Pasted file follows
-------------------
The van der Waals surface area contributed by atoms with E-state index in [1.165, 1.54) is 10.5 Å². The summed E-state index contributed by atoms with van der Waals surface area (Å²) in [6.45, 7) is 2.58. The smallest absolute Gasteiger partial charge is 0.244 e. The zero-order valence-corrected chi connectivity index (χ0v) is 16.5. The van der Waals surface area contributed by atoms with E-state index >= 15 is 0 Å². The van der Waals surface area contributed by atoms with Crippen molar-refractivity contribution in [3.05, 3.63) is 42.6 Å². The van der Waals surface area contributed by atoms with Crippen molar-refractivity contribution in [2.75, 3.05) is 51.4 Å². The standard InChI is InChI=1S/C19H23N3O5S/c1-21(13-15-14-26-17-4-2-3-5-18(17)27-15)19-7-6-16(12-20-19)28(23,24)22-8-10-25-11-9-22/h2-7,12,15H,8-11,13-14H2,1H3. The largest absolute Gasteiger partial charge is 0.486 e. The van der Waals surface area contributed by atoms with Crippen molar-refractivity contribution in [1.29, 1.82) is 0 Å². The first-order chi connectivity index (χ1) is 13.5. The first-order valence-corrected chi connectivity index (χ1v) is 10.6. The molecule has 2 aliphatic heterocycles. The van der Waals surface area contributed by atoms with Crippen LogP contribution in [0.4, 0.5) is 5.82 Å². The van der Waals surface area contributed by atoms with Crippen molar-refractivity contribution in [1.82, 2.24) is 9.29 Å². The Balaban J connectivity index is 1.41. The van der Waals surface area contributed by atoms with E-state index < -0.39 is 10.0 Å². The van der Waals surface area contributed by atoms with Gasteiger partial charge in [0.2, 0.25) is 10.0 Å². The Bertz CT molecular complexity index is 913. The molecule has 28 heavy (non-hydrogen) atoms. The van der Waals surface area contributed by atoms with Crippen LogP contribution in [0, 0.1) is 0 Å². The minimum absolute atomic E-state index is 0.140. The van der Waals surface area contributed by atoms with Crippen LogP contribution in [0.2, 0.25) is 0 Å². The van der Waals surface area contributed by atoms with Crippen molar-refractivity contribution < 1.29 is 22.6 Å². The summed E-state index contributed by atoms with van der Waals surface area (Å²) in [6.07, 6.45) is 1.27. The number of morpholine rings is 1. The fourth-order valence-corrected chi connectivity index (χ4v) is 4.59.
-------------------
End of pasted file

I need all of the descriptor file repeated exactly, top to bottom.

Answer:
The van der Waals surface area contributed by atoms with E-state index in [1.165, 1.54) is 10.5 Å². The summed E-state index contributed by atoms with van der Waals surface area (Å²) in [6.45, 7) is 2.58. The smallest absolute Gasteiger partial charge is 0.244 e. The zero-order valence-corrected chi connectivity index (χ0v) is 16.5. The van der Waals surface area contributed by atoms with E-state index >= 15 is 0 Å². The van der Waals surface area contributed by atoms with Crippen molar-refractivity contribution in [3.05, 3.63) is 42.6 Å². The van der Waals surface area contributed by atoms with Crippen molar-refractivity contribution in [2.75, 3.05) is 51.4 Å². The standard InChI is InChI=1S/C19H23N3O5S/c1-21(13-15-14-26-17-4-2-3-5-18(17)27-15)19-7-6-16(12-20-19)28(23,24)22-8-10-25-11-9-22/h2-7,12,15H,8-11,13-14H2,1H3. The largest absolute Gasteiger partial charge is 0.486 e. The van der Waals surface area contributed by atoms with Crippen molar-refractivity contribution in [1.29, 1.82) is 0 Å². The first-order chi connectivity index (χ1) is 13.5. The first-order valence-corrected chi connectivity index (χ1v) is 10.6. The molecule has 2 aliphatic heterocycles. The van der Waals surface area contributed by atoms with Crippen LogP contribution in [0.4, 0.5) is 5.82 Å². The van der Waals surface area contributed by atoms with Crippen molar-refractivity contribution in [1.82, 2.24) is 9.29 Å². The Balaban J connectivity index is 1.41. The van der Waals surface area contributed by atoms with E-state index < -0.39 is 10.0 Å². The van der Waals surface area contributed by atoms with Gasteiger partial charge in [0.2, 0.25) is 10.0 Å². The Bertz CT molecular complexity index is 913. The molecule has 28 heavy (non-hydrogen) atoms. The van der Waals surface area contributed by atoms with Crippen LogP contribution in [0, 0.1) is 0 Å². The minimum absolute atomic E-state index is 0.140. The van der Waals surface area contributed by atoms with Crippen LogP contribution in [0.2, 0.25) is 0 Å². The van der Waals surface area contributed by atoms with Crippen molar-refractivity contribution < 1.29 is 22.6 Å². The summed E-state index contributed by atoms with van der Waals surface area (Å²) in [6.07, 6.45) is 1.27. The number of morpholine rings is 1. The fourth-order valence-corrected chi connectivity index (χ4v) is 4.59.